SHANGRI LA Exists And It Can Be Found In Hawaii

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Named after the mystical Valley of Shangri-La Doris Duke created an Islamic-inspired palace in Oahu. She called it home; I call it paradise on Earth. She was inspired during her honeymoon travels in the Middle East with her first husband, and after staying in Oahu for a few weeks purchased the hillside property and began creating her own personal Shangri La in paradise. The result is one of the most fabulous estates in the entire Hawaiian Islands, and it is open to the public to visit. I missed seeing it during my first visit to the Island, but I am about to correct that oversight. I’m off to visit Shangri La and it is just a 20-minute drive from Waikiki Beach.

Islamic garden at Shangri La, perfect proportions

Touring Shangri La is an intimate and special event. There are only three tours a day, and they start at the Honolulu Museum of Art. You buy your $25 tour ticket here, and this is where the tour bus picks you up to transport you to Shangri La.

Arriving at the gates to Shangri La you are let into the private world that Doris Duke created in 1937. We are greeted by the Docents who split our small group into two parties. One starts inside the house while my group starts in the Islamic Garden seen above. Breathtaking and harmonious are the words that come to my mind when I get my first look at the garden.

Our tour then moves inside the house. I would love to relate all the details and information that our Docent shared with us, but to be honest, it is overwhelming in its richness and depth of information. The tour is one part celebration of Doris Duke’s life and one part museum tour with details about every tile, painting, and lighting fixture we discover. It is a banquet feast for the senses that begins behind this front door.

Entrance to Shangri La

Rather than misquote the Docent I will share pictures that the Doris Duke Foundation for Islamic Art provided me with of the interior rooms. Starting with the Foyer.

Foyer at Shangri La

Photo: David Franzen © Doris Duke Foundation for Islamic Art

Landing at stairs leading from foyer to central patio

Photo: David Franzen © Doris Duke Foundation for Islamic Art

There is then the Syrian Room where guests would wait to be greeted by their host.

Syrian Room - horizontal

Photo: David Franzen © Doris Duke Foundation for Islamic Art

Syrian Room

Photo: David Franzen © Doris Duke Foundation for Islamic Art

Next, we are transported through a courtyard to the Living Room that has views of the surrounding grounds and Ocean. A neat fact about this room is that the wall of windows can lower via an elevator motor so that the glass wall disappears completely and you can walk straight out to the lawn.

View from living room to Playhouse

Photo: David Franzen © Doris Duke Foundation for Islamic Art

Here is the opposite view from the living room to an alcove with priceless works of art.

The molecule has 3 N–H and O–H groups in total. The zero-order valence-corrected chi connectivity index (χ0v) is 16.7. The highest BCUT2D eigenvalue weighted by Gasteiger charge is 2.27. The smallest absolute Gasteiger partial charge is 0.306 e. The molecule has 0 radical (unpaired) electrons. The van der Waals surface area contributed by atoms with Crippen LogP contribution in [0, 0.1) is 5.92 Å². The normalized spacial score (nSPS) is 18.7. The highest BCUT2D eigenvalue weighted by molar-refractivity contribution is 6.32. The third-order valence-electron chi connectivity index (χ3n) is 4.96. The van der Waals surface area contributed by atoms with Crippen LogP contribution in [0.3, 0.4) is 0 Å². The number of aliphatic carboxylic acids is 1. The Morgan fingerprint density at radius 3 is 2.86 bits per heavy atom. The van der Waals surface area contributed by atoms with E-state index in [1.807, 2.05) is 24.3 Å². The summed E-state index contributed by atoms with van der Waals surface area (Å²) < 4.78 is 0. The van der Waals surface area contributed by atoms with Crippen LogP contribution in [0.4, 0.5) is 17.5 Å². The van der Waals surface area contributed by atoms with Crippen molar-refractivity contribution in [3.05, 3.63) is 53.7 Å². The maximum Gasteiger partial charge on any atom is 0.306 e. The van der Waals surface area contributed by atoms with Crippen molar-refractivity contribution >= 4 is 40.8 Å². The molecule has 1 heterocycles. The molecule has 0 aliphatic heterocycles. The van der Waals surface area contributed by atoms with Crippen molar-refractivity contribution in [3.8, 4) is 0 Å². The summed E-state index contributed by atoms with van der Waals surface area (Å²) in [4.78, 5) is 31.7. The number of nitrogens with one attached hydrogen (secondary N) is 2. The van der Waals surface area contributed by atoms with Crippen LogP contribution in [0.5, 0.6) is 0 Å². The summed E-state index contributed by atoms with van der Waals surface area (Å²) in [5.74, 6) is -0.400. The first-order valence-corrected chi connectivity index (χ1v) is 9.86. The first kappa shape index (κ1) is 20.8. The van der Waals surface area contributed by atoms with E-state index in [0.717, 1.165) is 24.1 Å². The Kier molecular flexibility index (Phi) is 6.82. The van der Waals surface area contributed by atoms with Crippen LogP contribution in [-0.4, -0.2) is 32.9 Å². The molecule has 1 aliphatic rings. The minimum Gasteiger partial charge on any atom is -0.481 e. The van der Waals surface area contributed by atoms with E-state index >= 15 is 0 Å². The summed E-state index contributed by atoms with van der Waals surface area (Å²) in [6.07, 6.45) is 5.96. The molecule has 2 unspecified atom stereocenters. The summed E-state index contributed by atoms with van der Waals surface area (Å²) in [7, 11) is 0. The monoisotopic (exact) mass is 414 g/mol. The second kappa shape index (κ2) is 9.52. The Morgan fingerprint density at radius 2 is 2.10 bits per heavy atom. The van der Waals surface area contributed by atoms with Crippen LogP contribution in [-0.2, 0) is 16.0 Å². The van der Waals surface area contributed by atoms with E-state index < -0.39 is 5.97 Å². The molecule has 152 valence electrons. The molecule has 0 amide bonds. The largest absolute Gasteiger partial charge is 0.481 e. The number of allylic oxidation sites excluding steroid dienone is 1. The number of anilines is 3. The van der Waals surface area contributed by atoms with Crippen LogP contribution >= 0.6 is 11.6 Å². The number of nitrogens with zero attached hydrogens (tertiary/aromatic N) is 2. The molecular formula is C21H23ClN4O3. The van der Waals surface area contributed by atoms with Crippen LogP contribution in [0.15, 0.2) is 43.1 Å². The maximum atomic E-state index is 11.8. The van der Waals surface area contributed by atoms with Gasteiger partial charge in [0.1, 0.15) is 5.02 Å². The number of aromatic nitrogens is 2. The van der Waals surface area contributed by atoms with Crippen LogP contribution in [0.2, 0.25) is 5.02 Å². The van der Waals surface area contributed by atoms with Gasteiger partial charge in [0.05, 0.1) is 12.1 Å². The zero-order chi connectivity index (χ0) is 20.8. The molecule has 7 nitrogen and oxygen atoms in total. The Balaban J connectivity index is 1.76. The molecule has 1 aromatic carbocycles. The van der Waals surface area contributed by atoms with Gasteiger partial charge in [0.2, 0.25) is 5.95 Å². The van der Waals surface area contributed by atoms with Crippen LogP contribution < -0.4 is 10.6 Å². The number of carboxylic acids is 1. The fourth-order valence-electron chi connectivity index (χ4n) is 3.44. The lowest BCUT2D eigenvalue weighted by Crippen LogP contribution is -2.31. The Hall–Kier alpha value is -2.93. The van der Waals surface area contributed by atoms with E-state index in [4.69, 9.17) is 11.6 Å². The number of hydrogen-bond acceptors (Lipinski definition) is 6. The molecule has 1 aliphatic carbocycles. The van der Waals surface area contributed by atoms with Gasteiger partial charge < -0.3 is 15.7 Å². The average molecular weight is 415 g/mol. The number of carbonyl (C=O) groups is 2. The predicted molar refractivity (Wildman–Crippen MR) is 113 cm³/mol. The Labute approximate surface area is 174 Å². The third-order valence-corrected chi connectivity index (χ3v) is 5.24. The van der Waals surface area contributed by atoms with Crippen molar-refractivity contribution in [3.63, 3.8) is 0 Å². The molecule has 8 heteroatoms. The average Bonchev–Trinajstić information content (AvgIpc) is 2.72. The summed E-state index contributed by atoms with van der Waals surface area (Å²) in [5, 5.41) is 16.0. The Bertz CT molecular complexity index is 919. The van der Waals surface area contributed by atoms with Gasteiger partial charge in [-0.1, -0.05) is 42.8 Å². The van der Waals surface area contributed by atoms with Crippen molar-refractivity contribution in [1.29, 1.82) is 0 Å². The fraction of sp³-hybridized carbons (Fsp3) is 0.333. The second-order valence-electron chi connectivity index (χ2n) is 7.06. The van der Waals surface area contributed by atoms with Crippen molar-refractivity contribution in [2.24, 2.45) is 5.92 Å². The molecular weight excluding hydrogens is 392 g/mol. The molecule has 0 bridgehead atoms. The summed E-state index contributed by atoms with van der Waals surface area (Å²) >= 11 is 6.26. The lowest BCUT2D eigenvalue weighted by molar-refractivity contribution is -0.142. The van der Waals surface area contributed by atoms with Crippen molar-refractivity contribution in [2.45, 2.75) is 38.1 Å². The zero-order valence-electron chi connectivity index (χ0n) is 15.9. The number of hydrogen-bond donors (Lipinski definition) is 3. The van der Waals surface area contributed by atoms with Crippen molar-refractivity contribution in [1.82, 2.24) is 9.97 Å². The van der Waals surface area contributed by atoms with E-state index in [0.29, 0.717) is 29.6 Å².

Mihrab seen from living room

Photo: David Franzen © Doris Duke Foundation for Islamic Art

We walk to the Dining Room, which is draped in Persian carpets and Baccarat Crystal Chandeliers.

Dining Room

Photo: David Franzen © Doris Duke Foundation for Islamic Art

Dining Room - Open

Photo: David Franzen © Doris Duke Foundation for Islamic Art

Just outside the dining room is the wrap around Terrace with stunning views of the ocean and the surrounding grounds that lead up to the private pool and water fountains.

Wrap around patio overlooking the Pacific Ocean at Shangri La

Dining Room Lanai

Photo: David Franzen © Doris Duke Foundation for Islamic Art

Water fountain and pool at Shangri La

We were also treated to a peek inside Doris Duke’s bedroom. Imagine this as your private dressing room. The closet and bathroom beyond are equally stunning and spacious.

Ladies Powder Room

Photo: David Franzen © Doris Duke Foundation for Islamic Art

This is just a tease of what we experienced in our 2.5-hour tour. I learned so much and gained such an appreciation for Islamic art that I am hungry to visit and experience the region for myself.

Note that personal photography is not allowed inside Shangri La. There is a rumour that policy may soon change, but regardless this is a FANTASTIC way to spend an afternoon in Hawaii. How often do you get to tour a 14,000 square foot home of one of the World’s Richest Women? I hope you enjoy it as much as I did.

View of the Pacific from Shangri La Honolulu

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Disclosure: General

Thank you to the Doris Duke Foundation for Islamic Art for allowing me to tour the estate and for sharing the photos of the interior.


About Author

Marc Smith is a single, 45-year-old, gay urbanite, living in high-rise heaven in Vancouver’s chic Yaletown neighbourhood. After a ten-year career as one of Vancouver’s pre-eminent event planners, he decided it was time for a change and posted on his Facebook page “I am ready for a change. What shall I do with my life?” 30 Day Adventures was born from that status update.

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